.NET Framework - simulate "Wake up computer to run this task" feature of task scheduler in C#

Asked By Rahul on 16-Mar-08 06:03 PM
Hello,

Is it possible (by code) to set a timer and "force" the computer to
wake up from hibernation/standby/sleep mode (either at specific
time... or after specific interval) through C# code?

Please let me know about any possible solutions/ideas you may have.

Thanks,

Rahul




Peter Duniho replied on 16-Mar-08 01:47 PM
Some BIOS's do in fact support timer-based wake-ups, but as far as I know
there's no Windows API support for setting that (of course it would have
to be set while the computer is awake, since when it's suspended --
hibernating or just on standby -- no code is executed).

If it does exist, I would expect to find it in something related to ACPI,
probably in the WMI classes.  Unfortunately, I don't use WMI and so don't
really know what the best way for finding specific WMI support in the docs
is (all I can find is the general purpose "System.Management" namespace,
with various abstract classes and APIs for accessing objects that I don't
find documented).

Pete
Willy Denoyette [MVP] replied on 16-Mar-08 02:42 PM
Nothing in the framework, so you'll have to "PInvoke" a bit.
The API's you need to call are CreateWaitableTimer and SetWaitableTimer.
Following is a complete (Q&D) sample that illustrates how you can set a
system to be awoken from sleep/hibernate using above Win32 API's.
Note that here I'm setting a relative wakeup time of 300000000 nSecs.
That means that the computer will wake-up (supposing he's asleep or
hibernating)  within 30 seconds after setting the timer.
Consult the MSDN docs for details on SetWaitableTimer and it's arguments.


using System;
using System.Windows.Forms;
using System.Runtime.InteropServices;
using System.Threading;
namespace Willys
{
class Program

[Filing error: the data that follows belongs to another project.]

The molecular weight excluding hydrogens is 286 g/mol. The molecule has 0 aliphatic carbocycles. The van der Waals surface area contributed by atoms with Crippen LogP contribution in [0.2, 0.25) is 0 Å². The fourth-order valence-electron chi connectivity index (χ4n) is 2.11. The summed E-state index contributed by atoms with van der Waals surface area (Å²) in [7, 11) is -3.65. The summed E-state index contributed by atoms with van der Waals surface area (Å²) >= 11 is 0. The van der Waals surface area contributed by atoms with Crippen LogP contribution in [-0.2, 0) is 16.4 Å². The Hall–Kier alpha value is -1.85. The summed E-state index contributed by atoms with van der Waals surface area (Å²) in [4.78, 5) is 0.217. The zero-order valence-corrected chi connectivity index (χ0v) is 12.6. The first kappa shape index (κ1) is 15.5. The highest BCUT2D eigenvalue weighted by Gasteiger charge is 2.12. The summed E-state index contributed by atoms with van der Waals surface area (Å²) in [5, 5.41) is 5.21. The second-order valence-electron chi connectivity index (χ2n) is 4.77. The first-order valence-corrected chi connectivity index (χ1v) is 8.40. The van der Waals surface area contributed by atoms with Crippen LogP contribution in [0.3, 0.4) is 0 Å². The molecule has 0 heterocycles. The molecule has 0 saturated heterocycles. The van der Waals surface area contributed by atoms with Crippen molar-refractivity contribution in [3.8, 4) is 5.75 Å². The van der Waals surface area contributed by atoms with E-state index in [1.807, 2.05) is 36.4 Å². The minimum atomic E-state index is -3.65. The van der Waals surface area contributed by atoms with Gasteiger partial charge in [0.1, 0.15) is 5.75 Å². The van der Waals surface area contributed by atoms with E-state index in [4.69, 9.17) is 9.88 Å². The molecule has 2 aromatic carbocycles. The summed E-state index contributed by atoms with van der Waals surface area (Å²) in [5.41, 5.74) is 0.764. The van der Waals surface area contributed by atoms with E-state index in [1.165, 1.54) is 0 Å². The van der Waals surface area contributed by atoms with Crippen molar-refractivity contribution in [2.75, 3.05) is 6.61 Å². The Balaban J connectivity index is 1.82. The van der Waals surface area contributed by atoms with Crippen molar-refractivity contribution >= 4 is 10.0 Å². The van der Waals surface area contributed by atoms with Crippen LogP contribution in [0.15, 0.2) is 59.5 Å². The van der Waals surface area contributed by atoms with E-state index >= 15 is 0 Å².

{
[DllImport("kernel32.dll")]
public static extern IntPtr CreateWaitableTimer(IntPtr
lpTimerAttributes,
bool bManualReset, string lpTimerName);

[DllImport("kernel32.dll")]
public static extern bool SetWaitableTimer(IntPtr hTimer, [In] ref long
pDueTime, int lPeriod, IntPtr pfnCompletionRoutine, IntPtr
lpArgToCompletionRoutine, bool fResume);

[DllImport("kernel32", SetLastError = true, ExactSpelling = true)]
public static extern Int32 WaitForSingleObject(IntPtr handle, uint
milliseconds);

static void Main()
{
SetWaitForWakeUpTime();
}

static IntPtr handle;
static void SetWaitForWakeUpTime()
{
long duetime = -300000000;    // negative value, so a  RELATIVE
due time
handle = CreateWaitableTimer(IntPtr.Zero, true,
SetWaitableTimer(handle, ref duetime, 0, IntPtr.Zero,
IntPtr.Zero, true);
long duetime = -300000000;
Console.WriteLine("{0:x}",duetime);
handle = CreateWaitableTimer(IntPtr.Zero, true,
SetWaitableTimer(handle, ref duetime, 0, IntPtr.Zero,
IntPtr.Zero, true);
uint INFINITE = 0xFFFFFFFF;
int ret = WaitForSingleObject(handle, INFINITE);
MessageBox.Show("Wake up call");
}

}


Willy.
Willy Denoyette [MVP] replied on 16-Mar-08 04:20 PM
Or using EventWaitHandle and V2's SafeWaitHandle ...

class Program
{
[DllImport("kernel32.dll")]
public static extern SafeWaitHandle CreateWaitableTimer(IntPtr
lpTimerAttributes,
bool bManualReset, string lpTimerName);

[DllImport("kernel32.dll", SetLastError = true)]
[return: MarshalAs(UnmanagedType.Bool)]
public static extern bool SetWaitableTimer(SafeWaitHandle hTimer, [In]
ref long
pDueTime, int lPeriod, IntPtr pfnCompletionRoutine, IntPtr
lpArgToCompletionRoutine, bool fResume);

...

static void SetWaitForWakeUpTime()
{
DateTime utc = new DateTime(2008, 3, 16,  22,  53, 00,
DateTimeKind.Utc);
long duetime = utc.ToFileTime();
using(SafeWaitHandle handle = CreateWaitableTimer(IntPtr.Zero,
true, "MyWaitabletimer"))
{
if(SetWaitableTimer(handle, ref duetime, 0, IntPtr.Zero,
IntPtr.Zero, true))
{
using(EventWaitHandle wh = new EventWaitHandle(false,
EventResetMode.AutoReset))
{
wh.SafeWaitHandle = handle;
wh.WaitOne();
}
}
else
{
throw new Win32Exception(Marshal.GetLastWin32Error());
}
}
MessageBox.Show("Wake up call");
}


Willy.